“It’s really exciting to have these bee-eaters breeding on National Trust land, and we are pulling out all the stops to help the chicks safely fledge, whilst keeping the public up-to-date with their progress. As our climate changes it’s likely that we’ll see increasing numbers of new visitors on our shores.”
Keith Ballard, the site manager at the RSPB’s Brading Marshes reserve on the Isle of Wight, said: “It’s the stuff of dreams to have a rare nesting event like this on the Isle of Wight; and it’s looking like the initiative by the National Trust rangers to make the nest site safe is going to lead to success for these birds.
“There was a very real threat that these nesting birds could have been targeted by egg thieves, so it’s been quite a nervous period over the last 12 days. It has been a pleasure for the RSPB staff and volunteers to help with this operation.”
Further information on the Wydcombe bee-eaters can be found on Ian Ridett’s blog or by calling the estate office on 01983 741020.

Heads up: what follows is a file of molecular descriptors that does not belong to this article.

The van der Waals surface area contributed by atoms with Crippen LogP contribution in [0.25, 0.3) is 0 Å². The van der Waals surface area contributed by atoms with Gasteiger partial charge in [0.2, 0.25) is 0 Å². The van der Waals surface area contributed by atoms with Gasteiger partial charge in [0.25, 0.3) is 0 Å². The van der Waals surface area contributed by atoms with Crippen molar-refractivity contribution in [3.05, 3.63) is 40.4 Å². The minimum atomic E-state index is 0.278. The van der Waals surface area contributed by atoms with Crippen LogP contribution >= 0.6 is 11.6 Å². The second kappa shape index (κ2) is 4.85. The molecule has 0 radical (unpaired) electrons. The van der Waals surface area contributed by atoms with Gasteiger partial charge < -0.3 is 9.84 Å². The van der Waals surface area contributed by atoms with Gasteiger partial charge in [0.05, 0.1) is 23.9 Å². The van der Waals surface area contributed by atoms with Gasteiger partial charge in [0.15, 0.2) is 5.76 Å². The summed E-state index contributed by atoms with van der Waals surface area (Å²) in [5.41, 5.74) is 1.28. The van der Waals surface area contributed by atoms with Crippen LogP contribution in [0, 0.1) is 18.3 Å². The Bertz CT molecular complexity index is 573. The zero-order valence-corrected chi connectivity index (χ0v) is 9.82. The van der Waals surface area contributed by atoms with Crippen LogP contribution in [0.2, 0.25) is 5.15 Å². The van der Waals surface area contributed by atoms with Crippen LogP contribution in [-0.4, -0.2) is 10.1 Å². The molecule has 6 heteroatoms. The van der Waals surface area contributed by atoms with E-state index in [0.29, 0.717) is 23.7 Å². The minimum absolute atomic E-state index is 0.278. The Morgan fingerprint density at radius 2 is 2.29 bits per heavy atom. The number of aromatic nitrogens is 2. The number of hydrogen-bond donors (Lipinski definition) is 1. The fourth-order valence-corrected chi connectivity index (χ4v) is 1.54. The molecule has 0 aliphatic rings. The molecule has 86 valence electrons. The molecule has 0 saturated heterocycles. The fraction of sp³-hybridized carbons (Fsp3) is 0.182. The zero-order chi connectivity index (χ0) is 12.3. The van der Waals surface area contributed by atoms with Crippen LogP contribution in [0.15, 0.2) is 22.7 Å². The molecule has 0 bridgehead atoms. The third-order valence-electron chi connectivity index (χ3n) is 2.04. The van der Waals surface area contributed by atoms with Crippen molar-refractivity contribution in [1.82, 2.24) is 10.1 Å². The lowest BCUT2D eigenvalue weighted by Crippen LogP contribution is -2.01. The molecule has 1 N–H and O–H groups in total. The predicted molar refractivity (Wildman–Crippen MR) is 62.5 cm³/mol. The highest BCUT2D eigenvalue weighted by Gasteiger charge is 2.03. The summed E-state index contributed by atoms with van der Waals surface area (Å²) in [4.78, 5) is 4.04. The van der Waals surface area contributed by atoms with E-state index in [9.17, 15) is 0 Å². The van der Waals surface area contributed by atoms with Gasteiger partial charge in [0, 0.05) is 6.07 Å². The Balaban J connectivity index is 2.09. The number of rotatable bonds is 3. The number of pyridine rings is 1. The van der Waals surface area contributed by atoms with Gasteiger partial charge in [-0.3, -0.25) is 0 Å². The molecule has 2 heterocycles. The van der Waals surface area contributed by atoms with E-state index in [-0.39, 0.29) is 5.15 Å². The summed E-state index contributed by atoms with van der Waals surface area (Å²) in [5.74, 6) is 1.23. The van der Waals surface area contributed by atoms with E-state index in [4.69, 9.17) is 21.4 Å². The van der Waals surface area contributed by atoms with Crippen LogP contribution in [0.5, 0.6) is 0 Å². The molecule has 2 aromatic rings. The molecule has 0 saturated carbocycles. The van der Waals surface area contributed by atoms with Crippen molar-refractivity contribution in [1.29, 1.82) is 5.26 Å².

A designated public viewing point has been identified overlooking the birds’ favourite feeding area so that visitors can get the best possible sightings of the exotic looking creatures. This will be carefully managed though, as the birds’ wellbeing and welfare takes priority.
The Government is announcing today a bidding process for licenses on fracking – new rules will exclude World Heritage Sites, National Parks and Areas of Outstanding Natural Beauty (AONB) from the round of licenses except in ‘exceptional circumstances’.
Forty per cent of the land owned by the National Trust is in the National Parks of England and Wales and the conservation charity owns large areas of land in AONBs. Here is the Trust’s reaction to the announcement from Richard Hebditch, Assistant Director, External Affairs:
“It’s right that the Government has recognised the concerns about fracking in special places like national parks and AONBs. We welcome the new planning guidance which will makes clear that applications should be refused in these areas other than in exceptional circumstances.